Stress Assessment

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Stress is our response to external stimulation or a change in environment. Engineers use the word stress when evaluating the amount of weight or stress placed on a bridge. If the bridge can handle a certain level of stress it has passed its ‘stress test.’

Each of us has a certain tolerance or capacity for stress. Stress can be an agent for good when we are getting ready for an important event – think about the last time you spoke in public – you likely encountered stress. Just last week, my family was hiking in Yellowstone and our bodies were under stress, which was quite strengthening.

However, for most leaders too much stress can lead to burnout and even physical issues such as heart attack and stroke. Many executives are resigning from leadership roles because the stress is too great.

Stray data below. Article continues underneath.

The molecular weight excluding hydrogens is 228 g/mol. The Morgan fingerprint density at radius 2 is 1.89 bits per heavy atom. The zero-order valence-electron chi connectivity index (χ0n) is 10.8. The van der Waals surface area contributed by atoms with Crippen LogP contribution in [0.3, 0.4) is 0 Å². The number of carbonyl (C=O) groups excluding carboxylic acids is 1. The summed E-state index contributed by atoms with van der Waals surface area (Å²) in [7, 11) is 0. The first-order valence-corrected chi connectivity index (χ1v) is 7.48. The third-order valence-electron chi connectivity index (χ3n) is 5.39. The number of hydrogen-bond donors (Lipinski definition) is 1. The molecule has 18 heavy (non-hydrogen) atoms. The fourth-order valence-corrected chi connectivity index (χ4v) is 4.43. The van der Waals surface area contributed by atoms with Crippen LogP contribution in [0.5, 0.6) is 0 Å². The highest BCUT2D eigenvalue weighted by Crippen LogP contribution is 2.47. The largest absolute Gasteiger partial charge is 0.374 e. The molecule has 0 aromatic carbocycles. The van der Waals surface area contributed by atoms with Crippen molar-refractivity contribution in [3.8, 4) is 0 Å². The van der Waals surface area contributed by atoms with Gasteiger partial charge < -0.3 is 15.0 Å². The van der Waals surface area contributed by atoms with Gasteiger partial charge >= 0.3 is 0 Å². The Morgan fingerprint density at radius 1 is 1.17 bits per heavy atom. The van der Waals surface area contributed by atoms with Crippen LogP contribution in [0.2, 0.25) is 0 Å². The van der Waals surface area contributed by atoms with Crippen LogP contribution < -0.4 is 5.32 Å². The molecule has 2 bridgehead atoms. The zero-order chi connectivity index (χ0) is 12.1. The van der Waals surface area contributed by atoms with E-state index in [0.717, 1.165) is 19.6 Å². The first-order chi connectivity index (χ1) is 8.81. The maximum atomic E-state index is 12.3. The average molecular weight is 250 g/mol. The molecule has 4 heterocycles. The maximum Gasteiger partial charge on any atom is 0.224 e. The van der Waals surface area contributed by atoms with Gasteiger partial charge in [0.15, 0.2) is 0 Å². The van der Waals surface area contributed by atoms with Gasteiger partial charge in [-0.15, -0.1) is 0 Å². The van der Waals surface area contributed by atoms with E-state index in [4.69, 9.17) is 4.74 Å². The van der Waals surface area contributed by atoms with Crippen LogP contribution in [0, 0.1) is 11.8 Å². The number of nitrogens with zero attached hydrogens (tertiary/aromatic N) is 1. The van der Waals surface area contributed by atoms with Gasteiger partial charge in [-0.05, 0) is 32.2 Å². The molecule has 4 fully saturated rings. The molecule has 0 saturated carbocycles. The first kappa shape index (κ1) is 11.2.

It takes self-awareness and courage to admit you are stressed out. How do you assess stress? One clever acronym by Rook, Florent-Treacy and Kets de Vries, is useful. The acronym is A.P.G.A.R.

Many stress assessments are self-reported and may lead to self-deception. However, using this model may support your ability to assess your stress level.

Appearance – this includes sleep, physical state and weight. This could also include your overall physical health

Performance – the ability to complete your assigned job duties in a timely and accurate fashion

Growth and self-development – are you investing in yourself and gaining skill?

Affect Management – showing the proper emotion at the right time and being understood

Relationships – isolated or not connecting in your key primary relationships

How are you doing in these areas?

Rank each of them and outline an action step for your lowest two to ensure you are managing stress and mitigating burnout.